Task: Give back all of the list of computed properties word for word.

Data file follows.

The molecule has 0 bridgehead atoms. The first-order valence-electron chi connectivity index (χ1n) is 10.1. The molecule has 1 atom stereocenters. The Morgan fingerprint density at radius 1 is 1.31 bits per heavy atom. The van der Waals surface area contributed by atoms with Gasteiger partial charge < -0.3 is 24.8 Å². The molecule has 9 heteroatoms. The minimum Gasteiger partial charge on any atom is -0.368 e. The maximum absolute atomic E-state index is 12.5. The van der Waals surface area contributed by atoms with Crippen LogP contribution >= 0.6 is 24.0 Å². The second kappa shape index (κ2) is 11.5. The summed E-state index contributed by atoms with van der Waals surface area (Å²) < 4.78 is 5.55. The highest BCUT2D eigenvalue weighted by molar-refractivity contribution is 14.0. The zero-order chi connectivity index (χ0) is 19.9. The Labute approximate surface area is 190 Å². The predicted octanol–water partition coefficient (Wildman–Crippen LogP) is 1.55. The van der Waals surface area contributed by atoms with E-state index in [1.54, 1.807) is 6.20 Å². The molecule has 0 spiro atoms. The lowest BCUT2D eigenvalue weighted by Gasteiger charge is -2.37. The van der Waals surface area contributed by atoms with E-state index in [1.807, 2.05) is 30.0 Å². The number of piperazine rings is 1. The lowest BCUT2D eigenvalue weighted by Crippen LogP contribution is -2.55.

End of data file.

The molecule has 0 bridgehead atoms. The first-order valence-electron chi connectivity index (χ1n) is 10.1. The molecule has 1 atom stereocenters. The Morgan fingerprint density at radius 1 is 1.31 bits per heavy atom. The van der Waals surface area contributed by atoms with Gasteiger partial charge < -0.3 is 24.8 Å². The molecule has 9 heteroatoms. The minimum Gasteiger partial charge on any atom is -0.368 e. The maximum absolute atomic E-state index is 12.5. The van der Waals surface area contributed by atoms with Crippen LogP contribution >= 0.6 is 24.0 Å². The second kappa shape index (κ2) is 11.5. The summed E-state index contributed by atoms with van der Waals surface area (Å²) < 4.78 is 5.55. The highest BCUT2D eigenvalue weighted by molar-refractivity contribution is 14.0. The zero-order chi connectivity index (χ0) is 19.9. The Labute approximate surface area is 190 Å². The predicted octanol–water partition coefficient (Wildman–Crippen LogP) is 1.55. The van der Waals surface area contributed by atoms with E-state index in [1.54, 1.807) is 6.20 Å². The molecule has 0 spiro atoms. The lowest BCUT2D eigenvalue weighted by Gasteiger charge is -2.37. The van der Waals surface area contributed by atoms with E-state index in [1.807, 2.05) is 30.0 Å². The number of piperazine rings is 1. The lowest BCUT2D eigenvalue weighted by Crippen LogP contribution is -2.55.